The cost savings can be significant and if properly delivered the time savings huge.

Andrew Raynes, director of digital and chief information officer at Royal Papworth NHS Foundation Trust

The paperless target that was originally set by health secretary Jeremy Hunt has caused some debate; some people have welcomed the ambition, while others feel it is focused on the wrong things.

I can see both sides of the argument, but if you look at it through a lens of a methodology like Lean, then by examining the source of paper production, in flow or in store can help reduce waste. If you can put the information that it holds securely in the cloud or server, in many instances you can eliminate that waste. Of course, you have to maintain your systems and your files properly using a good document management system, but it gets you off that production line and improves flow while also ensuring access from multiple locations as opposed to linear single point access record management.

As part of the preparation for our move to a new hospital, we used one of our steering groups to look at paper trails in the organisation. It examined clinical flows, finance, HR as an example, to see where there were opportunities to go paperless, and where we should focus our attention while managing risk and compliance with GDPR for example.

Our deployment of Lorenzo means that we have a single, electronic patient record. We have a complete PACS, so there are no x-rays or other scans being done on film, we are 100% paperless in inpatients and we have full e-prescribing, so there are no pharmacy charts.

We have got our patient notes down to a single folder, and one of the last things left in them are consent forms, so we know we need a digital solution for that. As a specialist hospital, we have a lot of meetings, but we have given staff laptops so they can take minutes digitally; the new hospital will have a clear-desk policy.

All this means that we have gone from level one on the HIMSS EMRAM maturity scale two years ago to level five today. Being a Lorenzo digital exemplar will enable us to get to level seven within two to three years, and that is our opportunity to eliminate the last of the paper trail.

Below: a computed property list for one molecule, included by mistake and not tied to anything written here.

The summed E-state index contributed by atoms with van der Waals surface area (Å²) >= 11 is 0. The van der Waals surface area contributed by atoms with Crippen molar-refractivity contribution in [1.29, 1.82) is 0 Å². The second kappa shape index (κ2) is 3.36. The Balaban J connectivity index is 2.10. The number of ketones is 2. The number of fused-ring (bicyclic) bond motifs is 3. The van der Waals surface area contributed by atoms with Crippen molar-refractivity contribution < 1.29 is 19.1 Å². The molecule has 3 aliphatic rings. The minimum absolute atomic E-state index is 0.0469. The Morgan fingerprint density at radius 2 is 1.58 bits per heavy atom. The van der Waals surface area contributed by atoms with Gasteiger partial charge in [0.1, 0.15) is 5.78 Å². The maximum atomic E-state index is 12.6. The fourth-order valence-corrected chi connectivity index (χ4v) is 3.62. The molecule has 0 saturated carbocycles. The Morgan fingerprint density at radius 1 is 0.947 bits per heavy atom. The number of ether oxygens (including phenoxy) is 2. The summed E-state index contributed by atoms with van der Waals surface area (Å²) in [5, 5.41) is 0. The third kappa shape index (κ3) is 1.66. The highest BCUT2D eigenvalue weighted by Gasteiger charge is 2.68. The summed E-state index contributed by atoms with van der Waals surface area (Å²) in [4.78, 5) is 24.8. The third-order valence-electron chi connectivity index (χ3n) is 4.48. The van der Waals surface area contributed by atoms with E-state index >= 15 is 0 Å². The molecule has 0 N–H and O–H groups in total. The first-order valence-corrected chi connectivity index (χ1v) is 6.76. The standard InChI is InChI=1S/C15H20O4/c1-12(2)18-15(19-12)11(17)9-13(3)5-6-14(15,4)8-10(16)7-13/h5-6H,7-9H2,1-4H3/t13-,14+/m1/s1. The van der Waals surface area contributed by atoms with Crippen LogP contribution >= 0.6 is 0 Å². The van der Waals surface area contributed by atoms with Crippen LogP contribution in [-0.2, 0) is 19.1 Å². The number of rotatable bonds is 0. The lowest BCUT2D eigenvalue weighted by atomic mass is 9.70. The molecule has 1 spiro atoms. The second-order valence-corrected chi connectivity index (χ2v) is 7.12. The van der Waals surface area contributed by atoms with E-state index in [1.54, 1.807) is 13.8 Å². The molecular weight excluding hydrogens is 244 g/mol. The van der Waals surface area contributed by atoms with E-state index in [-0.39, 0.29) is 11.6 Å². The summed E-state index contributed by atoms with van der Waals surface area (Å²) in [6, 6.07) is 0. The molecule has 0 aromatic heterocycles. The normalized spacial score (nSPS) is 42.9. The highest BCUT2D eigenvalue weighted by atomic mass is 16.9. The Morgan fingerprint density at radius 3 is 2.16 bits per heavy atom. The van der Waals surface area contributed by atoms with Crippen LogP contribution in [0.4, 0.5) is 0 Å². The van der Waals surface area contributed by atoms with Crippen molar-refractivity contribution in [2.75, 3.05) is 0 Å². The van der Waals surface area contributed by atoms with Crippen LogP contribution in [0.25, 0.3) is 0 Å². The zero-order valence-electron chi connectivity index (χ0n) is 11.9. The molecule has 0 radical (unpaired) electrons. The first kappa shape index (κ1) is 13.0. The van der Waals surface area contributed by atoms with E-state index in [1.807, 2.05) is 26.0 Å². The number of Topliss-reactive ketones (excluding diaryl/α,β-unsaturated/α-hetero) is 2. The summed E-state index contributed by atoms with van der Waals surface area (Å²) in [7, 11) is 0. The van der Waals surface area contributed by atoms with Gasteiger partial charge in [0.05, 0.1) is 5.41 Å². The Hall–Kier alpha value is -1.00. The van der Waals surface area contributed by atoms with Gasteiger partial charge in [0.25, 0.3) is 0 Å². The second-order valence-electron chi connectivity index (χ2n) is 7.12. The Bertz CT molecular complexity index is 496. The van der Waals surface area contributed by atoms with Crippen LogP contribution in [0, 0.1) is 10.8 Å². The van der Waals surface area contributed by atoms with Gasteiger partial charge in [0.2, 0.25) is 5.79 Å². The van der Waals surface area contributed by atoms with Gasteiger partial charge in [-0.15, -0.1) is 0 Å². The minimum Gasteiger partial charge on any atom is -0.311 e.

If you take a sensible, pragmatic approach, you can move towards a paper free agenda; but you need to keep focused on why you are doing it. There are massive patient safety benefits to be gained, for example, having a single electronic patient record that our staff can access at the right level when they need to, or in e-prescribing, which can reduce drug errors and mishaps.

Those are the things that you really need to focus on. It’s not just about removing faxes and printers, but if you take this approach, you will eliminate them. We had 76 faxes in our old hospital. In the new one, we have just two which are mainly to be used only as part of contingency planning.

We asked InfoFlex about their work

“The challenge of moving from traditional paper filing to online data management can be a big but critical leap as the NHS moves to systems fit for the 21st century. With IT high on the Health Secretary’s agenda it’s an issue that if it hasn’t already been addressed in your NHS trust, it will be” states Marc Warburton, Chief Executive of InfoFlex.

The rheumatology department at University Hospitals Plymouth NHS Trust did not use an electronic data management system. Patient information was stored in paper files, limiting accessibility. Following the success in installing electronic systems experienced by nearby hospitals such as Torbay, the decision was made to upgrade to a flexible electronic system, revolutionising the way the department runs today.